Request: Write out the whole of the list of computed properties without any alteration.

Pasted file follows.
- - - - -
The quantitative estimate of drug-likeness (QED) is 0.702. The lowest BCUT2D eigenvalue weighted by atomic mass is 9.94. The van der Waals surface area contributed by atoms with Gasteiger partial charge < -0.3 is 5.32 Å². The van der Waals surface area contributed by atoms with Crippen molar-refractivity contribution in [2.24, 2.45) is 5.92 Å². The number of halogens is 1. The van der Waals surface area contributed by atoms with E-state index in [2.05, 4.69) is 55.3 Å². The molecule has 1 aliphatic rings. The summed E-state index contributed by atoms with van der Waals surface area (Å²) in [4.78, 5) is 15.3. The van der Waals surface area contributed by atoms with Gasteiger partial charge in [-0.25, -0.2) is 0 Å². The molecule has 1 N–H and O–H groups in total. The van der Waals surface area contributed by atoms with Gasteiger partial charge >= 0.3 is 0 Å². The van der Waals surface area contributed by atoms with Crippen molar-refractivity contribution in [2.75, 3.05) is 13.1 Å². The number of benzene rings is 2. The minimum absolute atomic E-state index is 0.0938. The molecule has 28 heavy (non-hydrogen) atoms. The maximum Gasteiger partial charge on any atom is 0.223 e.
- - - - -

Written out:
The quantitative estimate of drug-likeness (QED) is 0.702. The lowest BCUT2D eigenvalue weighted by atomic mass is 9.94. The van der Waals surface area contributed by atoms with Gasteiger partial charge < -0.3 is 5.32 Å². The van der Waals surface area contributed by atoms with Crippen molar-refractivity contribution in [2.24, 2.45) is 5.92 Å². The number of halogens is 1. The van der Waals surface area contributed by atoms with E-state index in [2.05, 4.69) is 55.3 Å². The molecule has 1 aliphatic rings. The summed E-state index contributed by atoms with van der Waals surface area (Å²) in [4.78, 5) is 15.3. The van der Waals surface area contributed by atoms with Gasteiger partial charge in [-0.25, -0.2) is 0 Å². The molecule has 1 N–H and O–H groups in total. The van der Waals surface area contributed by atoms with Gasteiger partial charge >= 0.3 is 0 Å². The van der Waals surface area contributed by atoms with Crippen molar-refractivity contribution in [2.75, 3.05) is 13.1 Å². The number of benzene rings is 2. The minimum absolute atomic E-state index is 0.0938. The molecule has 28 heavy (non-hydrogen) atoms. The maximum Gasteiger partial charge on any atom is 0.223 e.